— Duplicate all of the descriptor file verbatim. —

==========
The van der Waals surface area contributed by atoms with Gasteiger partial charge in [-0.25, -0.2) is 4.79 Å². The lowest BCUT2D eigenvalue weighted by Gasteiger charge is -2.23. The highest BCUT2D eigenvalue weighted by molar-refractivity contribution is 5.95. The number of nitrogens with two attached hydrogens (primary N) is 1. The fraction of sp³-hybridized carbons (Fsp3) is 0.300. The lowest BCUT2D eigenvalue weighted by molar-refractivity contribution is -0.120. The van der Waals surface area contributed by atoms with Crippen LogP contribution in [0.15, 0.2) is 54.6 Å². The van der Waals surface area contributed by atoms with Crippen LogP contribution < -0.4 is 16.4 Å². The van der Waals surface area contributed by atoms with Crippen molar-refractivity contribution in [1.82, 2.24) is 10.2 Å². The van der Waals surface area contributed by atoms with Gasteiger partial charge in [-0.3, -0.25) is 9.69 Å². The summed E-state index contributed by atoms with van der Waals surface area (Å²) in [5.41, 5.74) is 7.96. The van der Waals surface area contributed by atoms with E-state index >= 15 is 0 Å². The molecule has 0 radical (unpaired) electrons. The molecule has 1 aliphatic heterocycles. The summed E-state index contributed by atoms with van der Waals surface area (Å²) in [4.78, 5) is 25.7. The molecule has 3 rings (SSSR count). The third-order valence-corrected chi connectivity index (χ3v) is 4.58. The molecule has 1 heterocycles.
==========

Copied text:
The van der Waals surface area contributed by atoms with Gasteiger partial charge in [-0.25, -0.2) is 4.79 Å². The lowest BCUT2D eigenvalue weighted by Gasteiger charge is -2.23. The highest BCUT2D eigenvalue weighted by molar-refractivity contribution is 5.95. The number of nitrogens with two attached hydrogens (primary N) is 1. The fraction of sp³-hybridized carbons (Fsp3) is 0.300. The lowest BCUT2D eigenvalue weighted by molar-refractivity contribution is -0.120. The van der Waals surface area contributed by atoms with Crippen LogP contribution in [0.15, 0.2) is 54.6 Å². The van der Waals surface area contributed by atoms with Crippen LogP contribution < -0.4 is 16.4 Å². The van der Waals surface area contributed by atoms with Crippen molar-refractivity contribution in [1.82, 2.24) is 10.2 Å². The van der Waals surface area contributed by atoms with Gasteiger partial charge in [-0.3, -0.25) is 9.69 Å². The summed E-state index contributed by atoms with van der Waals surface area (Å²) in [5.41, 5.74) is 7.96. The van der Waals surface area contributed by atoms with E-state index >= 15 is 0 Å². The molecule has 0 radical (unpaired) electrons. The molecule has 1 aliphatic heterocycles. The summed E-state index contributed by atoms with van der Waals surface area (Å²) in [4.78, 5) is 25.7. The molecule has 3 rings (SSSR count). The third-order valence-corrected chi connectivity index (χ3v) is 4.58. The molecule has 1 heterocycles.